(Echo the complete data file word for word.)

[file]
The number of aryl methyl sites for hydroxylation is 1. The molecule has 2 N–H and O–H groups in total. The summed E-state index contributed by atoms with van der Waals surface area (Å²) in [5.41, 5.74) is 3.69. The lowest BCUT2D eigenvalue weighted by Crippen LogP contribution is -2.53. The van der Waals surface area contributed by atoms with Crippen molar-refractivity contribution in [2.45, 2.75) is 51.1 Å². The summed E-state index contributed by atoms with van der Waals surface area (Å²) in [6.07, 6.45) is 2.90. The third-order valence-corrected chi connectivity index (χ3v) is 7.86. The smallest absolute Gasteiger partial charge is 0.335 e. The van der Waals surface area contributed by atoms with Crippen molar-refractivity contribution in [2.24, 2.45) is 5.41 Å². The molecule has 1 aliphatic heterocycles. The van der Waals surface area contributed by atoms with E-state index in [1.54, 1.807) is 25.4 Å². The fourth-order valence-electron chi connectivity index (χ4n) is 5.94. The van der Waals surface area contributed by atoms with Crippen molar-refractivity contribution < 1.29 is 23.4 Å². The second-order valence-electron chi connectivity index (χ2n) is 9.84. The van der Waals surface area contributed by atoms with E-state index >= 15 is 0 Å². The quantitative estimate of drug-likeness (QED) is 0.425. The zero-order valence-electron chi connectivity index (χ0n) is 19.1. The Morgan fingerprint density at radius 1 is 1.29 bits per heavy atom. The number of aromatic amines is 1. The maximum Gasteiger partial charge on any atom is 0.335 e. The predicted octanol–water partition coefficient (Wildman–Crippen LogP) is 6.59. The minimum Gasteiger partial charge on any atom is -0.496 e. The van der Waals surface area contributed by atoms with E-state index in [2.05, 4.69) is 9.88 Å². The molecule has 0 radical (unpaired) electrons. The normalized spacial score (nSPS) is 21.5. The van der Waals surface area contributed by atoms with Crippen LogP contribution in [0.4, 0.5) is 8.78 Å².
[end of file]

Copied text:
The number of aryl methyl sites for hydroxylation is 1. The molecule has 2 N–H and O–H groups in total. The summed E-state index contributed by atoms with van der Waals surface area (Å²) in [5.41, 5.74) is 3.69. The lowest BCUT2D eigenvalue weighted by Crippen LogP contribution is -2.53. The van der Waals surface area contributed by atoms with Crippen molar-refractivity contribution in [2.45, 2.75) is 51.1 Å². The summed E-state index contributed by atoms with van der Waals surface area (Å²) in [6.07, 6.45) is 2.90. The third-order valence-corrected chi connectivity index (χ3v) is 7.86. The smallest absolute Gasteiger partial charge is 0.335 e. The van der Waals surface area contributed by atoms with Crippen molar-refractivity contribution in [2.24, 2.45) is 5.41 Å². The molecule has 1 aliphatic heterocycles. The van der Waals surface area contributed by atoms with E-state index in [1.54, 1.807) is 25.4 Å². The fourth-order valence-electron chi connectivity index (χ4n) is 5.94. The van der Waals surface area contributed by atoms with Crippen molar-refractivity contribution < 1.29 is 23.4 Å². The second-order valence-electron chi connectivity index (χ2n) is 9.84. The van der Waals surface area contributed by atoms with E-state index >= 15 is 0 Å². The quantitative estimate of drug-likeness (QED) is 0.425. The zero-order valence-electron chi connectivity index (χ0n) is 19.1. The Morgan fingerprint density at radius 1 is 1.29 bits per heavy atom. The number of aromatic amines is 1. The maximum Gasteiger partial charge on any atom is 0.335 e. The predicted octanol–water partition coefficient (Wildman–Crippen LogP) is 6.59. The minimum Gasteiger partial charge on any atom is -0.496 e. The van der Waals surface area contributed by atoms with E-state index in [2.05, 4.69) is 9.88 Å². The molecule has 0 radical (unpaired) electrons. The normalized spacial score (nSPS) is 21.5. The van der Waals surface area contributed by atoms with Crippen LogP contribution in [0.4, 0.5) is 8.78 Å².